The view to the south, with Channel Island centre and Mount Addenbroke wreathed in cloud. You can just see the mouth of Waddington Channel a little to the right.
We could hardly believe we'd come so far in just two days! We decided we'd stay around Toba for two nights - depending on the weather tomorrow, we'd either stay a second night at Gastineau Bay, or if conditions were calm we'd venture to the Toba Islet campsite another 21K into Toba Inlet tomorrow.

Around the Redondas: kayaking near Desolation Sound, Aug 1-6 2016 Day 1

I had prepared what I thought was an ambitious but doable itinerary around the Desolation Sound area, 20-25 km per day, launching from Lund, rounding West and East Redonda islands clockwise, and back to Lund in 5 nights and 6 days. It turned out to be not only doable, but something like ideal, and was a peak experience for both myself and my travelling companion, the wiry goon Jonathon.

Getting to Powell River from Vancouver is a bit of a hike no matter which way you slice it. We crossed from Comox, as Jon had some folks to visit in Nanaimo beforehand. Having stocked up on water (4L jugs being surprisingly difficult to find in this wee burg), fuel, and a couple last-minute groceries including some nice beers, we cruised out to the Dinner Rock campground to be close to Lund, our launch point, first thing in the morning.

After setting up the tent we headed into Lund for dinner. The transmission on Jon's borrowed car was making horrible, death-indicating noises all the way there, which put a bit of a pall on the proceedings. The owner of the restaurant helped us out by arranging for the car to be repaired while we were gone - amazing! We were better able to enjoy dinner after that. The food was middling but the setting was incredible, a calm West Coast evening with the sun going down over distant Vancouver Island across the strait.

(It turned out that the car "fixed itself" when we returned to it - seems that the trouble was something to do with the key not having been fully inserted in the ignition. Weird.)

Next morning we were unloaded and parked well in advance of the arrival of the folks who were to rent us our kayaks. With the usual first-day faffing around trying to figure out how everything fits in the boats, we were launched around 10AM up Thulin Passage, past the lovely Copeland Islands, and out toward adventure.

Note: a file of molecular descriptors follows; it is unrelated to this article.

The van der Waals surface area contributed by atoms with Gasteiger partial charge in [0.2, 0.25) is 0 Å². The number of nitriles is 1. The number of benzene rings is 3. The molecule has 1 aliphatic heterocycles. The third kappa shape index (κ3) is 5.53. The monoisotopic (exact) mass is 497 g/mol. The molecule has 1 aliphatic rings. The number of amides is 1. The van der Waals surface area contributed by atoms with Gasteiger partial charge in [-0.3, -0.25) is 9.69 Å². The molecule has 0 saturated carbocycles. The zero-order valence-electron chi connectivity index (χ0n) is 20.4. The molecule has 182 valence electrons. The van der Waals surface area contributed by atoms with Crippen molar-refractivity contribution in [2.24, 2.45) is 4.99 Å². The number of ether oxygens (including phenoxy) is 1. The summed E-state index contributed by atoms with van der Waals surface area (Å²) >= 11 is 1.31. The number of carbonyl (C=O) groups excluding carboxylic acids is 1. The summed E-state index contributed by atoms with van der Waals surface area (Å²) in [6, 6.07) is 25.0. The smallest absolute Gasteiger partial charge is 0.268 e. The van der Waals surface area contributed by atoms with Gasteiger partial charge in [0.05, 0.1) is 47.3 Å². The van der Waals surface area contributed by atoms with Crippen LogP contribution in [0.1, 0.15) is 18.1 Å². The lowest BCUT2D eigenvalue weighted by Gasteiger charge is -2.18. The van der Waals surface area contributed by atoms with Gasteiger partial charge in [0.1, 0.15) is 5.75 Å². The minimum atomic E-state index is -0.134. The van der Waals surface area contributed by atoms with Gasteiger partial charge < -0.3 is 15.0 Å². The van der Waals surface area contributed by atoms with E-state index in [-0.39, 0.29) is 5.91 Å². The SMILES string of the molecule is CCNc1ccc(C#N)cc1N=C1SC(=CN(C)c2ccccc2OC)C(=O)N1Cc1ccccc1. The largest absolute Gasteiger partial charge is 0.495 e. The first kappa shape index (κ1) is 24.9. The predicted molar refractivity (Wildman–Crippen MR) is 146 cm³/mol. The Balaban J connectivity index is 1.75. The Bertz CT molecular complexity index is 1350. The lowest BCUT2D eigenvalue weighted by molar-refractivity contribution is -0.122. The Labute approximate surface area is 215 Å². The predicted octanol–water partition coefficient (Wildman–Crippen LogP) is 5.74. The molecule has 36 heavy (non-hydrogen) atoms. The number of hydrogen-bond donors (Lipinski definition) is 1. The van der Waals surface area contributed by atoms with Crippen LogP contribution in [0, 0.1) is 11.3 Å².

Lots of modern-day petroglyphs (read: graffiti) in Thulin Passage - some of it surprisingly old (dated as far back as the1930s). 

As we rounded Sarah Point to enter the Sound, we were struck by the scale of the place - ah! It's really big.

There was lots of boat traffic making the water pretty rough, and we had a big-ish crossing ahead of us, to Kinghorn Island then over to West Redonda. Traffic made it interesting and it was a bit choppy, but fine. By the time we hit West Redonda we were more than ready for lunch in the lee of the Martin Islands.

The afternoon being particularly fine, we pressed on past Refuge Cove (where we encountered the only few kayakers we were to see for the next few days: Russinvancouver from the WCP Forum and his wife, who had been beached for the past two days on account of high winds - we narrowly missed this bad weather, by happy acccident, and were able to complete our planned trip where they were not). I had planned for us to stay either at Martin Islands or (if we were feeling good) at a little site north of Refuge Cove (BCMTNA "Lewis Channel South". As it turned out we had plenty of gas left in the tank and drove on up pretty Lewis Channel, where we easily found an ideal campsite in "Lewis Channel Central."

It's a great little one-tent spot (two if you wanted to get cozy) with an established fire pit and driftwood bench, views up and down Lewis Channel, and a sheltered bay for swimming in. There's even a wee old apple tree there, a reminder (if you needed one after Hugh Hefner's yachts cruising up and down the channel) that you're not in untrod wilderness.